“You owe it to yourself…

… to at least find out the price.”


These were JoAnn’s words as we found ourselves, back in the Grand Bazaar, strolling past numerous shops with leather jackets. At various points during our ramble through the maze of shops, I had discretely muttered under my breath what type of leather jacket caught my eye.

One of the shopkeepers was astute enough to catch our momentary pause. “Ladies, ladies, come into my shop. I have leather jacket for you.” We look at each other, then duck through the door and enter a small room. The leather is sorted by color and by style.

I had originally seen a style through the door that had grabbed my attention. It was black. But truth be told, I love red. When I pointed to the style, he then asked what color I liked. “Black? Brown? Burgundy?” I fairly quickly said, “Burgundy.” He sized me up and pulled a jacket off a hanger. It fit great. The color was good. But the collar had a strap with a buckle that didn’t interest me. He tucked the strap back, but he could tell that it was definitely a deal breaker.

A second burgundy jacket was now in his hands, ready for me to try. Once again, it fit great. The deep burgundy was soft. He says, “baby lamb,” to which we tell him it’s better to not have that visual. The collar was much simpler and stylish. The lines were sleek. Wow. I looked good!

My mind had just made the switch from ‘just looking’ to ‘I want this jacket!’ I’m sure the shopkeeper is adept enough at reading all the signs. I had just fallen for the jacket.

I couldn’t just go for it at that point. The sleeves were too long. “No problem. No problem.” He presents me with two options. Cuff them or his tailor can shorten them. And then there’s the question of price. I had just gotten my standard amount of Turkish Lira out of the ATM before entering the Bazaar. I asked the fateful words, “How much?” He tells me the price. It’s more than what’s currently in my pocket. He is smart enough to realize that I’m getting ready to take the bait. He also steps away so I can consult with JoAnn. She thinks it’s a good price for the quality and uniqueness of the piece. She gives me some suggestions on my haggling strategy.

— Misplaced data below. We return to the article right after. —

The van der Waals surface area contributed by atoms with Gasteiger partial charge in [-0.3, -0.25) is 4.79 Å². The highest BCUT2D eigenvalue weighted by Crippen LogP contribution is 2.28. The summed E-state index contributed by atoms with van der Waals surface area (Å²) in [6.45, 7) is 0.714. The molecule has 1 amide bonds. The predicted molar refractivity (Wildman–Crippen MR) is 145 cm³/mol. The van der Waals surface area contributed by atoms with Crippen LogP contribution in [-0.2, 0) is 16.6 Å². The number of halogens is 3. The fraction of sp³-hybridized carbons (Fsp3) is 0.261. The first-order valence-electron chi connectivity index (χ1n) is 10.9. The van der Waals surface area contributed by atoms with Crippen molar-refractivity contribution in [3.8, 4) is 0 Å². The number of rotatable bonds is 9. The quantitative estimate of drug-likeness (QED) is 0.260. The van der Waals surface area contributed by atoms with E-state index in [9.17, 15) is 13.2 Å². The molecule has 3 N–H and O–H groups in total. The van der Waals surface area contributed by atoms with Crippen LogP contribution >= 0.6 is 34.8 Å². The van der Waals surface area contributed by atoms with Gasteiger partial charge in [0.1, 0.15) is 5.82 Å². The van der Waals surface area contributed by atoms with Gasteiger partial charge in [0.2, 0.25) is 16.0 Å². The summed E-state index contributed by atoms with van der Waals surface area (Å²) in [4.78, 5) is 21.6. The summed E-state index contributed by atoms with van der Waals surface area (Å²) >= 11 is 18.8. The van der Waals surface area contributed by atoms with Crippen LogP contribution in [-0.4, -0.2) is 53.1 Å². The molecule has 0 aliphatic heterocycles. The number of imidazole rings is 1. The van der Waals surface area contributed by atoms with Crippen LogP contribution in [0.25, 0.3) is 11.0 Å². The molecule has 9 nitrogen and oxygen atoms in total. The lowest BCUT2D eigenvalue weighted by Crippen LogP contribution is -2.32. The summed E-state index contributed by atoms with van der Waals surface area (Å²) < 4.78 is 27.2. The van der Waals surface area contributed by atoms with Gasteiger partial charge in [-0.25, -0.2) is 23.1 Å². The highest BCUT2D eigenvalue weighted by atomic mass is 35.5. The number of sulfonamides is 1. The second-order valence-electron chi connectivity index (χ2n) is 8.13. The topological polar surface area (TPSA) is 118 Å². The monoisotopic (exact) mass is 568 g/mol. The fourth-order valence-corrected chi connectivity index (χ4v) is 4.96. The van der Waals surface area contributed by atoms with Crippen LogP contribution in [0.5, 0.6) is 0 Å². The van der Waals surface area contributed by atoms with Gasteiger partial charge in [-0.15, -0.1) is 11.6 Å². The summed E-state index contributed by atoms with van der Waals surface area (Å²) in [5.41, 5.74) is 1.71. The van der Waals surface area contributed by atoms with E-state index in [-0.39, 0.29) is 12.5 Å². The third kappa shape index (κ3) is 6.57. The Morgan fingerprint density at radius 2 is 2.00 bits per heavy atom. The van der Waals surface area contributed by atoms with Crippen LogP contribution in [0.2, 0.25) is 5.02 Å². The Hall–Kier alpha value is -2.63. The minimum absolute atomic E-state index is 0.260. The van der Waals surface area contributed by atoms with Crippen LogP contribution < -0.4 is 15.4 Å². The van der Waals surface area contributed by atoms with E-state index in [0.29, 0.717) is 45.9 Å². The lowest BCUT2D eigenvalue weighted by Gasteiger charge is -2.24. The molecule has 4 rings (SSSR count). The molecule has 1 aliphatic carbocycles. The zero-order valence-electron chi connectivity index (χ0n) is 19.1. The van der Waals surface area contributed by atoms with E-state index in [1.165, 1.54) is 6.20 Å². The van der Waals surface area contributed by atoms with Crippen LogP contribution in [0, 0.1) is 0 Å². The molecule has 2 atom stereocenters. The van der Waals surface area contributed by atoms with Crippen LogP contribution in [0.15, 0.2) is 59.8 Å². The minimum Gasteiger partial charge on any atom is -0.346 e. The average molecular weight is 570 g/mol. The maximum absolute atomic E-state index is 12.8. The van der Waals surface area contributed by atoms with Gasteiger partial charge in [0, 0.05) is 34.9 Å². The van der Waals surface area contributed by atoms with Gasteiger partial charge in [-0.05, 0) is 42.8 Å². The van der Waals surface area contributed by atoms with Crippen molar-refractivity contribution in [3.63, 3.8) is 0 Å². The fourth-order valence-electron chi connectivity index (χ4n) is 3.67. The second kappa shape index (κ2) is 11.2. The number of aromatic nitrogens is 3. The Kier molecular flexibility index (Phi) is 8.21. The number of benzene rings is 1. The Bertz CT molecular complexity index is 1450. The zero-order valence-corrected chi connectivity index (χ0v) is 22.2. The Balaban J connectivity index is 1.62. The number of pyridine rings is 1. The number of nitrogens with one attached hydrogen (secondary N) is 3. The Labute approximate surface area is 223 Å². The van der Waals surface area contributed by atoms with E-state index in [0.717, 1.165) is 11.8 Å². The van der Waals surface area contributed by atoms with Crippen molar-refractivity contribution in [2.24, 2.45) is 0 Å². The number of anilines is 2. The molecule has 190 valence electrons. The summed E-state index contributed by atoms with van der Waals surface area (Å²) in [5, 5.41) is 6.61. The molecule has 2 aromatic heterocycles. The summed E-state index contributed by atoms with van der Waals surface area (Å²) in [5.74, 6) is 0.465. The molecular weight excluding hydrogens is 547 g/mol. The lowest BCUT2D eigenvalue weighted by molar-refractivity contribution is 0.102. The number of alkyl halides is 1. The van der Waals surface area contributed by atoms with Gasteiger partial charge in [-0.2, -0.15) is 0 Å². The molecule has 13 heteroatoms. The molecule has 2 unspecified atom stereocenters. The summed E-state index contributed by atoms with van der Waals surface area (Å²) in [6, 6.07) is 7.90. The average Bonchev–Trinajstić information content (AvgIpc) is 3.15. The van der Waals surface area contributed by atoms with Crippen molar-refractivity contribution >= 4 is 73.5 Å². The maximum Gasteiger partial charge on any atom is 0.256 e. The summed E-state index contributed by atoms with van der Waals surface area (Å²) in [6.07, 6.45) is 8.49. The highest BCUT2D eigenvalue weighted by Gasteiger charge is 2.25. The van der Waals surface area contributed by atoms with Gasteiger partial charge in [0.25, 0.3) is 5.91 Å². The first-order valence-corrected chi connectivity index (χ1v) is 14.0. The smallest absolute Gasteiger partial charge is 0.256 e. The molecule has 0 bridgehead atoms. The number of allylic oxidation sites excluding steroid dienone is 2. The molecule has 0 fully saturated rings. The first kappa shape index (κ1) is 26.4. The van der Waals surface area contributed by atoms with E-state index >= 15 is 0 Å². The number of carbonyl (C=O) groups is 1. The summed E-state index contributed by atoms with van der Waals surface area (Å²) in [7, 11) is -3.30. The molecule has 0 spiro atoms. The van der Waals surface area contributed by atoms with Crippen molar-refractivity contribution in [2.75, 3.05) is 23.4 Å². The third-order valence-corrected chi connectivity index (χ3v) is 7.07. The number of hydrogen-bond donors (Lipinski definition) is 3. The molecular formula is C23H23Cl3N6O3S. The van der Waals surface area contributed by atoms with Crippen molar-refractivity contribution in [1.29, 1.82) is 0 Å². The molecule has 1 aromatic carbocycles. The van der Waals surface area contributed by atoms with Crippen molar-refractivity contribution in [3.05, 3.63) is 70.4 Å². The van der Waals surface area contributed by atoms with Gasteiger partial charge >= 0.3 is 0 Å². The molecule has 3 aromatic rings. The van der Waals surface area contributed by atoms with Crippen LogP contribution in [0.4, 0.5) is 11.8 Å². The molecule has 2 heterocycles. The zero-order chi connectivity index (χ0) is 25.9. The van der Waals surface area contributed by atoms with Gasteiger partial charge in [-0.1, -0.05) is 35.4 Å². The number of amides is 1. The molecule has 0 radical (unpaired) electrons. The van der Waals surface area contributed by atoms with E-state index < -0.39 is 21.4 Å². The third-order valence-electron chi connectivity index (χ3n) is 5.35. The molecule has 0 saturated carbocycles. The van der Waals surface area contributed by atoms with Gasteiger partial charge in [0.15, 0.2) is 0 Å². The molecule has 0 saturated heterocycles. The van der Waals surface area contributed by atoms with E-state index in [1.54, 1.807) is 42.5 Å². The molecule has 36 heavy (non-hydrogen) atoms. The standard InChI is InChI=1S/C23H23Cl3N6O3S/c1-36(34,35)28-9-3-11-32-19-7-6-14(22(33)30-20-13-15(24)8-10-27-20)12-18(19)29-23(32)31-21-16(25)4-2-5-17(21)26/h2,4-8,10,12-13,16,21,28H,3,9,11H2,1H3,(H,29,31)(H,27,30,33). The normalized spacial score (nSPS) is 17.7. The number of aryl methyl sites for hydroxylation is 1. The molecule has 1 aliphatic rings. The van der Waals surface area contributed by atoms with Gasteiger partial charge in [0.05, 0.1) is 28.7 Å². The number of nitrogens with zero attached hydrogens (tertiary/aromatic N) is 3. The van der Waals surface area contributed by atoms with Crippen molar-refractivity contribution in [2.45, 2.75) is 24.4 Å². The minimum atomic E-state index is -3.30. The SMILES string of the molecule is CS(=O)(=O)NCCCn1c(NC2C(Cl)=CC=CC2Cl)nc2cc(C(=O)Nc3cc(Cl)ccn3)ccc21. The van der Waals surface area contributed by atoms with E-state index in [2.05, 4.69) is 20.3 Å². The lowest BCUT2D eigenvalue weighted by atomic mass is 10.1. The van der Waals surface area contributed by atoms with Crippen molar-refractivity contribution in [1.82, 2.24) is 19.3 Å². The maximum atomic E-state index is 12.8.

When he comes back in, I tell him how much lira I have in my pocket. If he wants closer to his asking price, I’ll have to use my credit card.

At this point, he doesn’t want me to walk away and he senses (correctly) that he’s got me hooked. But then there are those pesky credit card fees and everything associated  with using plastic. He takes my offer.

I’m doing my happy dance in my head. I can’t believe I’m getting this gorgeous red leather jacket!

The tailor comes to measure my sleeves. Shorten 5 cm. The jacket is whisked away and someone comes bearing apple tea while we wait.

These shopkeepers are hard-core salesmen. Now he starts in on JoAnn. She eventually will buy a leather jacket. But she has specific ideas and a plan for what and when she’ll buy. She does show him a design and, of course, he has something similar. He also picks out a size that fits her just right. But she’s not in the market for a jacket today.

“How about your husband?” he says. We say that he’d have to be here to pick it out himself. The shopkeeper asks about her husband’s build. He proceeds to find a buddy who is closer to the height of JoAnn’s husband. The man comes in and tries a few jackets. It’s entertaining. We laugh. Then he looks at me and asks about my husband. I tell him I don’t have one and he then names off various relatives for whom I could purchase a jacket.

Finally my sleeves are shortened and I try on the jacket one last time before making the purchase.

“I look good in this jacket. Maybe this will help me find that husband!”

The shopkeeper laughs and genuinely smiles. We exit his shop and disappear into the crowd.


Shopping Tips for Istanbul…

Shopping outside the Grand Bazaar is often easier and less stressful. If the prices are stated, there’s less room, if any, to negotiate. The Spice Market seemed to have better prices. Just because it’s called the Spice Market doesn’t mean that there are only spices.

Outside of Suleyman Mosque was a shop with a good selection of scarves. They were 20 TL for the pashmina (silk and wool blend) ones.

Whenever you see the stands for fresh orange or pomegranate juice, take advantage of them! The cheapest we found was 2.5 TL for orange and 5 TL for pomegranate. Try the dried fruit and get some for snacks. The dried strawberries are my favorite.


Just What I Needed…


After a long and extremely busy week I needed to make a special purchase. I’m trying to NOT complain about the weather. But it’s April 20th and we got about 8 inches of wet, heavy snow this week. When I got to school on Friday, the lot wasn’t plowed. Another teacher was stuck as I was pulling in. When I got into a spot, I realized I was stuck there. I was hoping that it would melt during the day so I would be able to get out. No such luck. I ended up using my car scraper to push and pull snow out from underneath my car where I was “hung up.” I did manage to get myself out without any help.

The snow is still on the ground, but I needed a little pick-me-up. I stopped by and got a pansy bowl at a local garden center. I must admit, it does look rather pretty with the bright, white snow in the background. 😉

Hollywood Does Istanbul